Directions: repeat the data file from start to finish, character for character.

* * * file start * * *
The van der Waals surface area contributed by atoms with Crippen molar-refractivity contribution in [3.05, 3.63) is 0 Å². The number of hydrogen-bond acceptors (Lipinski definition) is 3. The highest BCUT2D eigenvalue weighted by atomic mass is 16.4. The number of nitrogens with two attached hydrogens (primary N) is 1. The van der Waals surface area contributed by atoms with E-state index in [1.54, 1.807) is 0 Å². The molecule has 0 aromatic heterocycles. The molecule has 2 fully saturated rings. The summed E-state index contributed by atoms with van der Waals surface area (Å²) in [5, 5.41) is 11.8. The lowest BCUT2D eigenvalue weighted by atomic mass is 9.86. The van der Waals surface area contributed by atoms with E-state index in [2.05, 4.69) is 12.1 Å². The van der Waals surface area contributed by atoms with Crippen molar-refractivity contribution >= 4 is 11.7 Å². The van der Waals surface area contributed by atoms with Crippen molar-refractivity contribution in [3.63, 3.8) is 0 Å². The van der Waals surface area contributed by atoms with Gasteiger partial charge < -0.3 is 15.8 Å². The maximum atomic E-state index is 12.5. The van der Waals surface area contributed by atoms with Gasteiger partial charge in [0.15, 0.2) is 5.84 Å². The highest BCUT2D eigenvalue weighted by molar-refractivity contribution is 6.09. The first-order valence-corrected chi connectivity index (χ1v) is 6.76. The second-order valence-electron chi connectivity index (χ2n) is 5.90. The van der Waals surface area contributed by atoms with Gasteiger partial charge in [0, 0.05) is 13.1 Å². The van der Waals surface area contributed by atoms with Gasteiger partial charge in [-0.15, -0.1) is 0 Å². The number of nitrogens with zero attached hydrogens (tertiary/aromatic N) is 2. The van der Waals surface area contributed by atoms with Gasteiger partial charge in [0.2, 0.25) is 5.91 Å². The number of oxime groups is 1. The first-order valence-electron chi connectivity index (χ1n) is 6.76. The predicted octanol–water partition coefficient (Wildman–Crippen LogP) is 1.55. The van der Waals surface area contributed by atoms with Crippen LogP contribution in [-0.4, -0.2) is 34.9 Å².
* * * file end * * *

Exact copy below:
The van der Waals surface area contributed by atoms with Crippen molar-refractivity contribution in [3.05, 3.63) is 0 Å². The number of hydrogen-bond acceptors (Lipinski definition) is 3. The highest BCUT2D eigenvalue weighted by atomic mass is 16.4. The number of nitrogens with two attached hydrogens (primary N) is 1. The van der Waals surface area contributed by atoms with E-state index in [1.54, 1.807) is 0 Å². The molecule has 0 aromatic heterocycles. The molecule has 2 fully saturated rings. The summed E-state index contributed by atoms with van der Waals surface area (Å²) in [5, 5.41) is 11.8. The lowest BCUT2D eigenvalue weighted by atomic mass is 9.86. The van der Waals surface area contributed by atoms with E-state index in [2.05, 4.69) is 12.1 Å². The van der Waals surface area contributed by atoms with Crippen molar-refractivity contribution >= 4 is 11.7 Å². The van der Waals surface area contributed by atoms with Crippen molar-refractivity contribution in [3.63, 3.8) is 0 Å². The van der Waals surface area contributed by atoms with Gasteiger partial charge < -0.3 is 15.8 Å². The maximum atomic E-state index is 12.5. The van der Waals surface area contributed by atoms with Gasteiger partial charge in [0.15, 0.2) is 5.84 Å². The highest BCUT2D eigenvalue weighted by molar-refractivity contribution is 6.09. The first-order valence-corrected chi connectivity index (χ1v) is 6.76. The second-order valence-electron chi connectivity index (χ2n) is 5.90. The van der Waals surface area contributed by atoms with Gasteiger partial charge in [0, 0.05) is 13.1 Å². The van der Waals surface area contributed by atoms with Gasteiger partial charge in [-0.15, -0.1) is 0 Å². The number of nitrogens with zero attached hydrogens (tertiary/aromatic N) is 2. The van der Waals surface area contributed by atoms with Gasteiger partial charge in [0.2, 0.25) is 5.91 Å². The number of oxime groups is 1. The first-order valence-electron chi connectivity index (χ1n) is 6.76. The predicted octanol–water partition coefficient (Wildman–Crippen LogP) is 1.55. The van der Waals surface area contributed by atoms with Crippen LogP contribution in [-0.4, -0.2) is 34.9 Å².